Apprentice Training

Apprentice training in Plumbers Local Union No. 1 is not just a "job". It is a structured learning system that leads to a career. The education and experience received by an apprentice plumber is lifelong training for a career in the Plumbing Industry. This has been our tradition and it has continued to thrive, grow, and expand over time. In ancient times apprenticeship was known in relation to indentured servitude and the gradual exchange of knowledge from Master to Apprentice. This relationship and informal training continued into the modern era in the skilled trades. Formal structured apprenticeship training as we know it in the United States today was initiated by the plumbing trade with the approval of the first nationally recognized apprenticeship program.

From the mid-1800’s plumbers had struggled to formalize rules regarding the training of new apprentices. Local journeymen’s associations, master plumber’s societies, and early unions established a variety of programs, but there was great variation in methods and practices. In 1936, the United Association of Journeyman Plumbers and Steamfitters of the United States and Canada (as it was then known), and the National Association of Master Plumbers, formulated and jointly adopted a plan for a joint national plumbing apprenticeship program.

The national plumbing apprenticeship program was approved by the National Association of Master Plumbers at their annual convention on June 25, 1936, and approved by the United Association of Journeyman Plumbers and Steamfitters of the United States and Canada on September 11, 1936. The United States Department of Labor set up the “Federal Committee on Apprenticeship Training” to act as a coordinating agency for the plan. This Committee was given legal authority in the following year as the “Bureau of Apprenticeship and Training” by the National Apprenticeship Act of 1937, commonly known as the “Fitzgerald Act”. All subsequent national and state approved apprenticeship programs are based on this model.

In 1936 the joint national plumbing apprenticeship program was explained as follows:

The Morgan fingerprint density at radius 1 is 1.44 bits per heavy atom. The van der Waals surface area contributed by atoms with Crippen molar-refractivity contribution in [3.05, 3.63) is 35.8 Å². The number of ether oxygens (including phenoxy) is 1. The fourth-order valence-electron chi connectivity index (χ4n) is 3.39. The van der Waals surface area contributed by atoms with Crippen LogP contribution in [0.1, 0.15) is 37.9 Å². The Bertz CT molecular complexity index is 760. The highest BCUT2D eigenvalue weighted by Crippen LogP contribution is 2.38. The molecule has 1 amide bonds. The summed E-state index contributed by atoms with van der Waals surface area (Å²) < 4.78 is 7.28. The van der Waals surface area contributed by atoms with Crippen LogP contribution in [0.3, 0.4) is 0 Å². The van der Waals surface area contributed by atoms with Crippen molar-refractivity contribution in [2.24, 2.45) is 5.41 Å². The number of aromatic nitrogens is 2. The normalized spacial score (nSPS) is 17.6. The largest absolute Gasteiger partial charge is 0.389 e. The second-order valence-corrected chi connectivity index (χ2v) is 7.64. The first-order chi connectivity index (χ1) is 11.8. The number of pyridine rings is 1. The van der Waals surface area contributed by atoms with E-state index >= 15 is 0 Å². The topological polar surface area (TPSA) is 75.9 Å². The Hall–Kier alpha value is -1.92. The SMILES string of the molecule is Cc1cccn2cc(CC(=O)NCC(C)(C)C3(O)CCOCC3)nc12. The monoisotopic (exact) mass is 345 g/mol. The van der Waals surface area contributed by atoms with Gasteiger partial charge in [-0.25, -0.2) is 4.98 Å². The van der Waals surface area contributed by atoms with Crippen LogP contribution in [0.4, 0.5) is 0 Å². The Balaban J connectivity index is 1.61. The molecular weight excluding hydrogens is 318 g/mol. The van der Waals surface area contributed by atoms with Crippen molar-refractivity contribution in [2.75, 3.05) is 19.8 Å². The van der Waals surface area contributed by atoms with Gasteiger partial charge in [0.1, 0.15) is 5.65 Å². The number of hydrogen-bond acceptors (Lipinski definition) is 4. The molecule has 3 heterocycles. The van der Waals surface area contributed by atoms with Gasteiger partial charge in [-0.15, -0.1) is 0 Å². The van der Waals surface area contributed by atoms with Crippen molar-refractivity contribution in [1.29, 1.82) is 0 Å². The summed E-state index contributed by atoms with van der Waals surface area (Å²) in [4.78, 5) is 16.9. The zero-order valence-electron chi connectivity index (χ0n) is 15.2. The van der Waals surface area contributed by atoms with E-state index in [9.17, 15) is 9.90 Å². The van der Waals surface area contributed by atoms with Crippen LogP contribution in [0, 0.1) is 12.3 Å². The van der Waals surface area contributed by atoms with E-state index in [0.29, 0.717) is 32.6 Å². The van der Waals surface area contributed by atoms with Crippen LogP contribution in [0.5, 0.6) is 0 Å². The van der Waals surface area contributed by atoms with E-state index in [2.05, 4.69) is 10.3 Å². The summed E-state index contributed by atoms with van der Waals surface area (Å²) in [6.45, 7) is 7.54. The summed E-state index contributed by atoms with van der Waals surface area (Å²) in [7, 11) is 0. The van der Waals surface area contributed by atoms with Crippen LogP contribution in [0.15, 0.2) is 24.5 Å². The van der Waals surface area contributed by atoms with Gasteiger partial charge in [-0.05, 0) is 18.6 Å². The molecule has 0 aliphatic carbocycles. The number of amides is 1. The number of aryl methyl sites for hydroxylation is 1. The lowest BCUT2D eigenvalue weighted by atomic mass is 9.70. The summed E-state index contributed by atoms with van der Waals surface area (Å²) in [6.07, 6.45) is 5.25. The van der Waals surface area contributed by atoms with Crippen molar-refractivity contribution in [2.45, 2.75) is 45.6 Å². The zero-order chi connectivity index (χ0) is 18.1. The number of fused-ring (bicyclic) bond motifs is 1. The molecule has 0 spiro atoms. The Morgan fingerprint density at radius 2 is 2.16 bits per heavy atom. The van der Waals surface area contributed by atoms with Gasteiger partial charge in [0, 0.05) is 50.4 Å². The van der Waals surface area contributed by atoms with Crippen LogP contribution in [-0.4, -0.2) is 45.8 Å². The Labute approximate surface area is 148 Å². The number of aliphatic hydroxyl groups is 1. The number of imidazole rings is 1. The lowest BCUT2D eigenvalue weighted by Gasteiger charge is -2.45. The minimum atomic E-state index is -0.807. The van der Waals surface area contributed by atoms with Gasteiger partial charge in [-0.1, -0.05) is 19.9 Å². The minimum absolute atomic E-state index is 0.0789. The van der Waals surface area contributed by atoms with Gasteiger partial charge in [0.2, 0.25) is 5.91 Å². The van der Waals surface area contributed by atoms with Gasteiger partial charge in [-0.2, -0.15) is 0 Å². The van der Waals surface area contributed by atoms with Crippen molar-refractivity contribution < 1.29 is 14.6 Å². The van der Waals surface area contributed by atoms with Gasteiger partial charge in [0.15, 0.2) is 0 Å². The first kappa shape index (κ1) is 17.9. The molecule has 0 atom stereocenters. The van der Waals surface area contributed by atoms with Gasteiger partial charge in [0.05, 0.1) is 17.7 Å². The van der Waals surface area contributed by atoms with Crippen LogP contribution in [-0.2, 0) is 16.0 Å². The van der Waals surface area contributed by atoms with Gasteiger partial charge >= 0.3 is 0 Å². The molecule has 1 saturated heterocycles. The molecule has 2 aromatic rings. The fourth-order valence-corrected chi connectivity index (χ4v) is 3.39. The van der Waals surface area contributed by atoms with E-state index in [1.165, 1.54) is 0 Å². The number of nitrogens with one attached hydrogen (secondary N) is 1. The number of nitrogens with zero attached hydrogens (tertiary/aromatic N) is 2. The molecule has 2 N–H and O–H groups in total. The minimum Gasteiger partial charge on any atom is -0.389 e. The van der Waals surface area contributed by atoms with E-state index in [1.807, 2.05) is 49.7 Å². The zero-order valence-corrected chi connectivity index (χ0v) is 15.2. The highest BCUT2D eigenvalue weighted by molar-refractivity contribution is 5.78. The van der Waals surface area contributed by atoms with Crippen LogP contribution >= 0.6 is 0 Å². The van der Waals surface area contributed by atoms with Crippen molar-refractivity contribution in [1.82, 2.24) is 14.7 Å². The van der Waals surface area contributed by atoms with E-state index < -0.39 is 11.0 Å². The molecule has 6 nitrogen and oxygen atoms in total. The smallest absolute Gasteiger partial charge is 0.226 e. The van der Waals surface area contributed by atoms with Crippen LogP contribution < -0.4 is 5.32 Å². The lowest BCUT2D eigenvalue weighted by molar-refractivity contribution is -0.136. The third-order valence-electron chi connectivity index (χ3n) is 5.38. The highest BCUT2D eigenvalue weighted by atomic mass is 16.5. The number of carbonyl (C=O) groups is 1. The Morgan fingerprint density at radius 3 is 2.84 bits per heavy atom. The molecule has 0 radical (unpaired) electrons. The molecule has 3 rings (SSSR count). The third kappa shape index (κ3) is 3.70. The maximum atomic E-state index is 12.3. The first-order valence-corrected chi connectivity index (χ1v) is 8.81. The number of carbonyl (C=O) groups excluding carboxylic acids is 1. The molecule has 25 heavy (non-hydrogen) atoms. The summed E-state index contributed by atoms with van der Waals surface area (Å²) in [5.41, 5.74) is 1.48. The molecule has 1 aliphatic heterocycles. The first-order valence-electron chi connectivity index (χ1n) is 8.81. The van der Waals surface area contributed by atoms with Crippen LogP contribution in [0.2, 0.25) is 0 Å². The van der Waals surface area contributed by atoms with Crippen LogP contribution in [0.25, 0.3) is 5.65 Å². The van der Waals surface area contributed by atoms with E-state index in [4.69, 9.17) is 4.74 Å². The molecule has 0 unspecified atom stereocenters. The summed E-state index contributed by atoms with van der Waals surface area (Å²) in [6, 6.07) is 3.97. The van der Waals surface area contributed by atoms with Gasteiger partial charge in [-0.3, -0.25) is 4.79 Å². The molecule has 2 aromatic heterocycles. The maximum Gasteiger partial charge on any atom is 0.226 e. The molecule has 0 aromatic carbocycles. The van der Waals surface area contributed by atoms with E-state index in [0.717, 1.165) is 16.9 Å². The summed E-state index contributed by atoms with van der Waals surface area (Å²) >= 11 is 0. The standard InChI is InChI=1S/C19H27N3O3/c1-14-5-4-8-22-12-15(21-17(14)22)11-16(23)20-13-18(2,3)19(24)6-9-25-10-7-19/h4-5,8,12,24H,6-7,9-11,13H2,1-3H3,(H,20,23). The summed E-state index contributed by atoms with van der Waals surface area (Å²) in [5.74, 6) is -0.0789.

1. A standard 5 year apprenticeship, which has been recognized by the plumbing trade since 1883 as the desired period.

  2. Requirement of an “indenture” or agreement, signed by the apprentice and the sponsor parties.

  3. Requirement of specific related school instruction of not less than 720 hours.

  4. Provision of material for apprentice classes through boards of education.

  5. Control of plumbing apprenticeship by committees on which master plumbers and journeyman plumbers are equally represented.

  6. Recognition of the fundamental principle that plumbing work should be done only by properly qualified journeymen plumbers, assisted by indentured apprentices, employed by and under the supervision of master plumbers.

  7. Establishment of a permanent uniform national plan of plumber apprentice training, remaining under the control of the trade.

The Plumbers Local 1 apprenticeship program follows these same principles today. We have updated and added hours to our courses of study over the years, but we have not changed what works. Our apprenticeship program, while modern in application, is firmly rooted in the traditions of our past. Our success speaks for itself. Our graduates are fully qualified journeyman plumbers and gas-fitters, armed with numerous technical skills, and the documented certifications to prove it.

Building Trades Apprentices in the Plumbers & Gas-fitters Local Union No. 1 apprenticeship program learn their craft through a five-year regimen of on-the-job training and attendance at regularly scheduled technical classes, designed to supplement their field training. Apprentices in Plumbers & Gas-fitters Local Union No. 1 are also privileged to be able to attend most classes during the daytime. The curriculum of studies employed by the Plumbers & Gas-fitters Local Union No. 1 apprenticeship program is approved by the New York State Department of Education, and primarily follows the curriculum established at the national level by the U.A. Training Department. The courses of study undertaken by apprentices in our program are primarily in the disciplines of mathematics and science. Subjects such as trade mathematics, technical blueprint reading, mechanical drawing, computer science and CAD, water supply, drainage, fuel gas science, plumbing code interpretation, fuel gas code interpretation, rigging, soldering, brazing and welding all require the comprehension of college level scientific and mathematical concepts, which are presented in a trade relevant form.